11. Kleanbore

    Kleanbore Moderator Staff Member

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    That and any expectation that that you nay have of recovery would depend upon, among other things, the terms of the transaction.

    Could be, depending, again, upon the terms, but it may be a lot more complicated than that.

    It is not a good idea to enter into a contract and to not perform your end of the deal.
     
  12. SHOOT1SAM

    SHOOT1SAM Member

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    Glad to see that you got it. :cool: I might even be worried that greater being was going to do that.

    I'm finished with this thread; to those who disagree with what I've stated, we'll just have to agree to disagree; or not.

    Sam
     
  13. grampajack

    grampajack AR Junkie

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    Of course, although I can't put my finger on exactly what about him made me think he wasn't on the level, though it may have been the fact that his IP was in Nigeria. One can never know for sure in such cases.
     
  14. Spats McGee

    Spats McGee Moderator Staff Member

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    No, but sometimes it's better to breach the contract than to perform. If I remember my Contracts class (no promises), it's called an "efficient breach." Even if some legally enforceable agreement were reached for the sale of one of my firearms, I would consider it more efficient to: (a) risk a lawsuit for this alleged breach (which will undoubtedly wind up in Small Claims Court, given my meager collection of guns); rather than (b) risk selling to someone who is, or gives me reason to believe that he is, either a prohibited person or unstable.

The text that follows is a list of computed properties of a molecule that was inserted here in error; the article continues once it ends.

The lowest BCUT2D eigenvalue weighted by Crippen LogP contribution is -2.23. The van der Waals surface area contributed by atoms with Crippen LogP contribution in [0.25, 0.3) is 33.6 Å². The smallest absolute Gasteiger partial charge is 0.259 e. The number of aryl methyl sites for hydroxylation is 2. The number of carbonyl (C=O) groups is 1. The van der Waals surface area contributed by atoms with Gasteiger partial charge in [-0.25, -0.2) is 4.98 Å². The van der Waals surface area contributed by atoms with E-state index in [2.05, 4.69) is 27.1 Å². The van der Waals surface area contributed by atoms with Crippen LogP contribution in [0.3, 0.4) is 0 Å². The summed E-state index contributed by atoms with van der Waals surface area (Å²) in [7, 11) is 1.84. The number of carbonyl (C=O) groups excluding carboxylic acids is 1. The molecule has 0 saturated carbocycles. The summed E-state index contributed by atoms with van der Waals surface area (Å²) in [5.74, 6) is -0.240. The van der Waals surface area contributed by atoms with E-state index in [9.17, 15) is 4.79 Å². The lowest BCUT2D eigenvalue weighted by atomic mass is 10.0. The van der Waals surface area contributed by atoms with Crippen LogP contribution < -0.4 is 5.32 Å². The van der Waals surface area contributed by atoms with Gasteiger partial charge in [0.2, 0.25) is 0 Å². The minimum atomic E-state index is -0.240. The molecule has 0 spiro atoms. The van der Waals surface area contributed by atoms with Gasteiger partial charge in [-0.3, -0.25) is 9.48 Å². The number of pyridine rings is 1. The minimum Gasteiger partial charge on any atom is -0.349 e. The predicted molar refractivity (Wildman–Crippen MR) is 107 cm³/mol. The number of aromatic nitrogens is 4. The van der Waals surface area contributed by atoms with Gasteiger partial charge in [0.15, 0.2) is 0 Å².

15. Kleanbore

    Kleanbore Moderator Staff Member

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    Yes, good put. It may prove better to pay damages (or provide other consideration) rather than to continue under the terms of a contract.

    It is not a preferred situation, but the option is there, such as it may be. I remember being tangentially involved in such a case. It was not penny-ante stuff--millions of dollars were involved, and a company's reputation was at stake.

    What I think is a more common occurrence is a decision to not pursue enforcement or seek damages in the event of a breach by the other party. That has happened to us twice this year.
     
  16. 5whiskey

    5whiskey Member

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    This was my point. A verbal agreement to sell or purchase one firearm through phone, email, or text message, with no formal contract in place, is likely to go nowhere but small claims court. If you have reasonable articulable facts to show why you believed it was not a good idea to follow through with the agreement, you will likely be Ok. Even if you were found to be in the wrong, the obvious judgement would be to complete the transaction as originally agreed (possibly plus legal fees of the plaintiff).

    The likelihood of this scenario, having to go to court for "breach of contract" because someone responded to an Armslist or Gunbroker ad and with having no formal written agreement in place, is so infinitely small that it's almost an irrational fear. Because...

     
  17. Klint Beastwood

    Klint Beastwood member